Citizen Lab researchers identified security and privacy issues in QQ Browser, a mobile browser produced by China-based Tencent, which may put millions of users of the application at risk of serious compromise.
Researchers identified problems in both the Android and Windows versions of the application. The Android version of the browser transmits personally identifiable data, including a user’s search terms, the URLs of visited websites, nearby WiFi access points, and the user’s IMSI and IMEI identifiers, without encryption or with easily decrypted encryption. Similarly, the Windows version sends personally identifiable data, including the URL of all pages visited in the browser, a user’s hard drive serial number, MAC address, Windows hostname, and Windows user security identifier, also without encryption or with easily decrypted decryption.
The transmission of personally identifiable user data without properly implemented encryption leaves this data vulnerable to surveillance by a number of intermediaries, including a user’s ISP, wireless network operator, mobile carrier, a malicious actor with network visibility, and/or a government agency with access to any of those intermediaries.
“QQ Browser phones home information on your device’s hardware serial numbers and tracks your location and every page you visit. Even the person you trust most does not have access to this amount of information on you and yet QQ receives it from everyone who uses their browser,” said Jeffrey Knockel, Senior Researcher at the Citizen Lab at the University of Toronto’s Munk School of Global Affairs.
In addition, both the Windows and Android versions of the application did not adequately protect the software update process, which leaves the application vulnerable to the execution of arbitrary code. This means that a user could be deceived by a malicious actor into installing malware without their knowledge during the QQ Browser update process.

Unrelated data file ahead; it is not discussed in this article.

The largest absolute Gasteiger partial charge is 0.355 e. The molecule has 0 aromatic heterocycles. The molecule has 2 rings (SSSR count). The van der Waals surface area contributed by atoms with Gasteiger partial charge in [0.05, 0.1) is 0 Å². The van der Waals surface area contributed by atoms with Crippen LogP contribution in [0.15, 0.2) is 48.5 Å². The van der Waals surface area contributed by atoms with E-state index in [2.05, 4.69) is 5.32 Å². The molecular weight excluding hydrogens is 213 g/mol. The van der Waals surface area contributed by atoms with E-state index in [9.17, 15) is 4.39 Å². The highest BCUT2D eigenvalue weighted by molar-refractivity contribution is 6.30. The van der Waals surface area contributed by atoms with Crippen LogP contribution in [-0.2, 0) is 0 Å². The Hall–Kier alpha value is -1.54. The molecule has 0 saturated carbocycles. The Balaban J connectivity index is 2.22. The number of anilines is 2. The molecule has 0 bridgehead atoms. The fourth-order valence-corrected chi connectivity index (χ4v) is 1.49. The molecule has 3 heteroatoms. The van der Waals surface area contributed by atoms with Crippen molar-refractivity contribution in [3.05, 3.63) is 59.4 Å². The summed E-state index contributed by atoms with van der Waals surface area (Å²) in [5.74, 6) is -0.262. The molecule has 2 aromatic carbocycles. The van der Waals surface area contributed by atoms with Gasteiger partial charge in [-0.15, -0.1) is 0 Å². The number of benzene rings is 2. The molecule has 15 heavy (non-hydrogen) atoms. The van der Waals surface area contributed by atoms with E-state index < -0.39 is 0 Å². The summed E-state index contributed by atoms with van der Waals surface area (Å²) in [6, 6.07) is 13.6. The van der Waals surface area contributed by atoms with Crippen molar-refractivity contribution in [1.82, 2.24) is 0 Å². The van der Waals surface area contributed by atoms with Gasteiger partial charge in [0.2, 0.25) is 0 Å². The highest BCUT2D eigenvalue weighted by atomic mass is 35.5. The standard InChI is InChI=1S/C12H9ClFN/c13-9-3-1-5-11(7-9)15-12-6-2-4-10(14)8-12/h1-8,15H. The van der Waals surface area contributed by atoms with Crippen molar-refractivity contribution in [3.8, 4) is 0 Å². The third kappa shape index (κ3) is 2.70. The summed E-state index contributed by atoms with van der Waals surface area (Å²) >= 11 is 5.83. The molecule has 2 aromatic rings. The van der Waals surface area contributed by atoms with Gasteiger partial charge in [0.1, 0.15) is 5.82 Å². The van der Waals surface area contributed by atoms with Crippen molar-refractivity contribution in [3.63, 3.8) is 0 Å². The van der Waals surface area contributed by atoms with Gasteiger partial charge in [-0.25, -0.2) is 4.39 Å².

Disclosure and incomplete update
Citizen Lab researchers disclosed these vulnerabilities to Tencent on February 5, 2016. Tencent security engineers acknowledged these security concerns and released updated versions of both the Windows and Android versions of the application in March 2016. Analysis showed that some of the problems identified were resolved, while others remain.
The Citizen Lab’s Director, Ron Deibert, also sent questions to Tencent seeking comment on the reasons for the vulnerabilities and data collection issues, specifically requesting comment on whether the company is following state directives. China maintains one of the world’s most extensive censorship and surveillance regimes and all companies are required by law to follow state regulations. China’s anti-terrorism law, which came into effect on January 1, 2016, includes requirements for telecommunications operators and Internet service providers to “provide technical interfaces, decryption, and other technical support assistance to public security organs and state security organs conducting prevention and investigation of terrorist activities in accordance with law”. As of the date of publication, however, Tencent has not replied to the Citizen Lab letter.
“Most users would likely be surprised to discover the extent of personally identifiable data that the application is collecting, and would likely be troubled to find it is being transmitted in an insecure manner. If developers are going to be collecting this data, it is imperative that they use widely-accepted methods of transmitting the data in a more secure way,” said Adam Senft, Researcher at the Citizen Lab at the University of Toronto’s Munk School of Global Affairs.
“The collection of such sensitive information about a user, and its insecure transmission across networks, is disturbing regardless of where it takes place. But the fact that this is being undertaken in a context like China — where there is extensive surveillance, companies are required by law to share user data with authorities on demand, and dissidents are routinely incarcerated for opposition to the government — is a serious matter of personal security and human rights,” said Ron Deibert, Director of the Citizen Lab at the University of Toronto’s Munk School of Global Affairs.